# How do I use the graph of a linear function to find its equation?

Jan 4, 2015

If you have two points on the graph, you can calculate the equation.

Select any two point on the graph. It may make life easier to have two points that are on gridlines in your graph. If one of the points is the $y$-intercept, it makes life a lot easier.
(the $y$-intercept is the point where your graph crosses the vertical, or $y$-axis)

You want to find the equation $y = m \cdot x + b$
where $m$ is called the slope, and $b$ the $y$-value at the $y$-intercept.

To calculate the slope $m$
Let's call the two points you selected $\left({x}_{1} , {y}_{1}\right)$ and $\left({x}_{2} , {y}_{2}\right)$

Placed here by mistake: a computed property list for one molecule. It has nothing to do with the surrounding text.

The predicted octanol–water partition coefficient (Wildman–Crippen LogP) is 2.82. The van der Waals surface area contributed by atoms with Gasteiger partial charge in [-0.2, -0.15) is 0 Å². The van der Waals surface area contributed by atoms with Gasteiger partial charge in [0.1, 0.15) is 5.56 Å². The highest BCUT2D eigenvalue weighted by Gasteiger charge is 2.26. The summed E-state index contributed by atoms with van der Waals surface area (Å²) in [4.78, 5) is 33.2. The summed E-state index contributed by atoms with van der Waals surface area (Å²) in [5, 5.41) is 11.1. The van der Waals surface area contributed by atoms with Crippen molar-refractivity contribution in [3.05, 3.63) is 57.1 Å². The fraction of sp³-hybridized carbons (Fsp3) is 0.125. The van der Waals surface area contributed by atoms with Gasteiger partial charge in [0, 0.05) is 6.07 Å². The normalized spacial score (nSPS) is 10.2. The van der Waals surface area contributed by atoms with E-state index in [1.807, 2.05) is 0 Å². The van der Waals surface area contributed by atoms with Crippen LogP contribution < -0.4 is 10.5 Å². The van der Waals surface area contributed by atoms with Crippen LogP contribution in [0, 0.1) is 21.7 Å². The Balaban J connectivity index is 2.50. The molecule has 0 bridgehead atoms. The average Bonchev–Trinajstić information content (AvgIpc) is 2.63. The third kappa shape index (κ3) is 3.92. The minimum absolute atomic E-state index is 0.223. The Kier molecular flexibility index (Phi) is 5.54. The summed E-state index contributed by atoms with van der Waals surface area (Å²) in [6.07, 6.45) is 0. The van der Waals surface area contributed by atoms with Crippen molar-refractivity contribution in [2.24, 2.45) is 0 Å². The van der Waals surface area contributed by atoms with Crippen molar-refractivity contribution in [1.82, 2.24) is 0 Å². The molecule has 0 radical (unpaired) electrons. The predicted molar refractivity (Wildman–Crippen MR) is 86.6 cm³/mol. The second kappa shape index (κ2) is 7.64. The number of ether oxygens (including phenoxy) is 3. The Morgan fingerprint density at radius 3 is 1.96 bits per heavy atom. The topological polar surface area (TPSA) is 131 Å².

Then the slope is how fast $y$ changes relative to a change in $x$
Or in formula (in formulae, $\Delta$ means "change in..."):
$m = \frac{\Delta y}{\Delta x} = \frac{{y}_{2} - {y}_{1}}{{x}_{2} - {x}_{1}}$

To calculate the intercept $b$
If one of the points you selected is on the $y$-axis, then this $y$-value is equal to $b$.
Otherwise you fill in the equation $y = m x + b$ with the values for one of the points:
${y}_{1} = m {x}_{1} + b \to b = {y}_{1} - m {x}_{1} = {y}_{1} - \frac{{y}_{2} - {y}_{1}}{{x}_{2} - {x}_{1}} {x}_{1}$
(substituting the $m$ you already calculated in the previous step)

One example
Step 1: finding $m$
Your points are $\left(- 4 , - 2\right)$ and $\left(4 , 0\right)$

$m = \frac{{y}_{2} - {y}_{1}}{{x}_{2} - {x}_{1}} = \frac{0 - - 2}{4 - - 4} = \frac{2}{8} = \frac{1}{4}$

Step 2 : finding $b$
Substitute $x$ and $y$ for the right point (because it's easier)
$y = m x + b \to 0 = \frac{1}{4} \cdot 4 + b \to 0 = 1 + b \to b = - 1$
The complete equation will be: $y = \frac{1}{4} x - 1$
Fill in the $x$ of you other point (you should get the proper $y$)
$\frac{1}{4} \cdot \left(- 4\right) - 1 = - 1 - 1 = - 2$